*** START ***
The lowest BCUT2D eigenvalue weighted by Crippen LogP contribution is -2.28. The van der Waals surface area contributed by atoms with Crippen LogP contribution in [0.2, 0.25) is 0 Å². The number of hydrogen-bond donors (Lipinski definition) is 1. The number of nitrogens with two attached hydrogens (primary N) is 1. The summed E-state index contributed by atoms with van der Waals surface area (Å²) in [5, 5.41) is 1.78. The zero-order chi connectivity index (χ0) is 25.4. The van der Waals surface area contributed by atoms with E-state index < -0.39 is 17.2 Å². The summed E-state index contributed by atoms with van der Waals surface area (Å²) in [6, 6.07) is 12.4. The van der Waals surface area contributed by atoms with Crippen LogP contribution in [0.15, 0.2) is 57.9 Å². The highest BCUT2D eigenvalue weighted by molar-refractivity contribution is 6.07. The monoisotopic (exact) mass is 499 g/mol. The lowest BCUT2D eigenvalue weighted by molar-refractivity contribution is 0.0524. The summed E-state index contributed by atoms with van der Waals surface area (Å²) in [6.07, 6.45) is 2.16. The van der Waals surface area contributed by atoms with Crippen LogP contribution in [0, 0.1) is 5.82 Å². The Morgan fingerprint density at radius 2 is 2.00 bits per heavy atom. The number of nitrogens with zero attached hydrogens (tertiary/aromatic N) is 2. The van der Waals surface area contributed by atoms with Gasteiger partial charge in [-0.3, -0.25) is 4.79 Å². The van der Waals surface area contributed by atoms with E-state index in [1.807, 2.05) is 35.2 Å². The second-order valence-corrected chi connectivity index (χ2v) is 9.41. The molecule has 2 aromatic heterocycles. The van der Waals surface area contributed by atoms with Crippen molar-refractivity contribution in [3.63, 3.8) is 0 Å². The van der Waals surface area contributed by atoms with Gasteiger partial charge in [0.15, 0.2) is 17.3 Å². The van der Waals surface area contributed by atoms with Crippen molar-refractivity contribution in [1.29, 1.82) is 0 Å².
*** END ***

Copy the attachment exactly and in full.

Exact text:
The lowest BCUT2D eigenvalue weighted by Crippen LogP contribution is -2.28. The van der Waals surface area contributed by atoms with Crippen LogP contribution in [0.2, 0.25) is 0 Å². The number of hydrogen-bond donors (Lipinski definition) is 1. The number of nitrogens with two attached hydrogens (primary N) is 1. The summed E-state index contributed by atoms with van der Waals surface area (Å²) in [5, 5.41) is 1.78. The zero-order chi connectivity index (χ0) is 25.4. The van der Waals surface area contributed by atoms with E-state index < -0.39 is 17.2 Å². The summed E-state index contributed by atoms with van der Waals surface area (Å²) in [6, 6.07) is 12.4. The van der Waals surface area contributed by atoms with Crippen LogP contribution in [0.15, 0.2) is 57.9 Å². The highest BCUT2D eigenvalue weighted by molar-refractivity contribution is 6.07. The monoisotopic (exact) mass is 499 g/mol. The lowest BCUT2D eigenvalue weighted by molar-refractivity contribution is 0.0524. The summed E-state index contributed by atoms with van der Waals surface area (Å²) in [6.07, 6.45) is 2.16. The van der Waals surface area contributed by atoms with Crippen LogP contribution in [0, 0.1) is 5.82 Å². The Morgan fingerprint density at radius 2 is 2.00 bits per heavy atom. The number of nitrogens with zero attached hydrogens (tertiary/aromatic N) is 2. The van der Waals surface area contributed by atoms with Gasteiger partial charge in [-0.3, -0.25) is 4.79 Å². The van der Waals surface area contributed by atoms with E-state index in [1.807, 2.05) is 35.2 Å². The second-order valence-corrected chi connectivity index (χ2v) is 9.41. The molecule has 2 aromatic heterocycles. The van der Waals surface area contributed by atoms with Crippen molar-refractivity contribution in [3.63, 3.8) is 0 Å². The van der Waals surface area contributed by atoms with Gasteiger partial charge in [0.15, 0.2) is 17.3 Å². The van der Waals surface area contributed by atoms with Crippen molar-refractivity contribution in [1.29, 1.82) is 0 Å².